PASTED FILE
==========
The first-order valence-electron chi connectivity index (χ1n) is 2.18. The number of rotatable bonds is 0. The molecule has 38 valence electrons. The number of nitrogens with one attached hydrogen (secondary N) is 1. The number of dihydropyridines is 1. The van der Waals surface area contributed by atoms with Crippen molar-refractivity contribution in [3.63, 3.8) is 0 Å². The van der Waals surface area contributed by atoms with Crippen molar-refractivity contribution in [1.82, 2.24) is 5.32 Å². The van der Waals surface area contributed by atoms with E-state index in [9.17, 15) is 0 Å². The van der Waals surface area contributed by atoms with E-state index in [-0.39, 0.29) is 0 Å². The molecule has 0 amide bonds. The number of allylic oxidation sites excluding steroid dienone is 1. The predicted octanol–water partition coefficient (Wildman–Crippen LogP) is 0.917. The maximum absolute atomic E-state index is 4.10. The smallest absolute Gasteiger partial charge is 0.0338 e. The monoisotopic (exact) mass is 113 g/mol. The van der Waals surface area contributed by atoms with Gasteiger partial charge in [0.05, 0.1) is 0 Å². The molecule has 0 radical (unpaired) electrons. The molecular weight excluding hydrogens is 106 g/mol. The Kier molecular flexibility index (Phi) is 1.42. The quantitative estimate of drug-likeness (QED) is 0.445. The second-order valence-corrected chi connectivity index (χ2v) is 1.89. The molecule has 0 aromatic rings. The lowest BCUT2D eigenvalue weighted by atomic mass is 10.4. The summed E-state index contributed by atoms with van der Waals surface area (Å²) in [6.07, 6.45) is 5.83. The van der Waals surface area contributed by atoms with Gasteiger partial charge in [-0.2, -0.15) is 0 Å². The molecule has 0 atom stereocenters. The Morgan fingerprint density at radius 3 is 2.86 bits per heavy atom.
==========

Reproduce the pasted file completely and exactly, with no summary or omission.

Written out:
The first-order valence-electron chi connectivity index (χ1n) is 2.18. The number of rotatable bonds is 0. The molecule has 38 valence electrons. The number of nitrogens with one attached hydrogen (secondary N) is 1. The number of dihydropyridines is 1. The van der Waals surface area contributed by atoms with Crippen molar-refractivity contribution in [3.63, 3.8) is 0 Å². The van der Waals surface area contributed by atoms with Crippen molar-refractivity contribution in [1.82, 2.24) is 5.32 Å². The van der Waals surface area contributed by atoms with E-state index in [9.17, 15) is 0 Å². The van der Waals surface area contributed by atoms with E-state index in [-0.39, 0.29) is 0 Å². The molecule has 0 amide bonds. The number of allylic oxidation sites excluding steroid dienone is 1. The predicted octanol–water partition coefficient (Wildman–Crippen LogP) is 0.917. The maximum absolute atomic E-state index is 4.10. The smallest absolute Gasteiger partial charge is 0.0338 e. The monoisotopic (exact) mass is 113 g/mol. The van der Waals surface area contributed by atoms with Gasteiger partial charge in [0.05, 0.1) is 0 Å². The molecule has 0 radical (unpaired) electrons. The molecular weight excluding hydrogens is 106 g/mol. The Kier molecular flexibility index (Phi) is 1.42. The quantitative estimate of drug-likeness (QED) is 0.445. The second-order valence-corrected chi connectivity index (χ2v) is 1.89. The molecule has 0 aromatic rings. The lowest BCUT2D eigenvalue weighted by atomic mass is 10.4. The summed E-state index contributed by atoms with van der Waals surface area (Å²) in [6.07, 6.45) is 5.83. The van der Waals surface area contributed by atoms with Gasteiger partial charge in [-0.2, -0.15) is 0 Å². The molecule has 0 atom stereocenters. The Morgan fingerprint density at radius 3 is 2.86 bits per heavy atom.